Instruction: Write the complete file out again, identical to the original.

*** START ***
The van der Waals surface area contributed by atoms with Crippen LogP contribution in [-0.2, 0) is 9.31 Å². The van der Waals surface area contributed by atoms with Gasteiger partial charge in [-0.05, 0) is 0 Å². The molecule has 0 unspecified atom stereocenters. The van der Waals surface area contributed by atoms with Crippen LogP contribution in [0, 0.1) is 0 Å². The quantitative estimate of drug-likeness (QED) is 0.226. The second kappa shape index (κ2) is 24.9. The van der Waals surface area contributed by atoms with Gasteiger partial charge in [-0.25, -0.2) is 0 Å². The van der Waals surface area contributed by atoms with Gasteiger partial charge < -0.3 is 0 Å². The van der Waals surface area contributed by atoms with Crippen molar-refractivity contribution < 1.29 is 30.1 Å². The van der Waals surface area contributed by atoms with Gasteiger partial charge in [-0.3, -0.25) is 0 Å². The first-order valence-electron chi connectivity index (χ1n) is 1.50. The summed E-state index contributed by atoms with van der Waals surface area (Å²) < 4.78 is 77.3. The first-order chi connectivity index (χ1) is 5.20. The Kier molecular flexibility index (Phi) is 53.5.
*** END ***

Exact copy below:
The van der Waals surface area contributed by atoms with Crippen LogP contribution in [-0.2, 0) is 9.31 Å². The van der Waals surface area contributed by atoms with Gasteiger partial charge in [-0.05, 0) is 0 Å². The molecule has 0 unspecified atom stereocenters. The van der Waals surface area contributed by atoms with Crippen LogP contribution in [0, 0.1) is 0 Å². The quantitative estimate of drug-likeness (QED) is 0.226. The second kappa shape index (κ2) is 24.9. The van der Waals surface area contributed by atoms with Gasteiger partial charge in [-0.25, -0.2) is 0 Å². The van der Waals surface area contributed by atoms with Gasteiger partial charge < -0.3 is 0 Å². The van der Waals surface area contributed by atoms with Crippen molar-refractivity contribution < 1.29 is 30.1 Å². The van der Waals surface area contributed by atoms with Gasteiger partial charge in [-0.3, -0.25) is 0 Å². The first-order valence-electron chi connectivity index (χ1n) is 1.50. The summed E-state index contributed by atoms with van der Waals surface area (Å²) < 4.78 is 77.3. The first-order chi connectivity index (χ1) is 5.20. The Kier molecular flexibility index (Phi) is 53.5.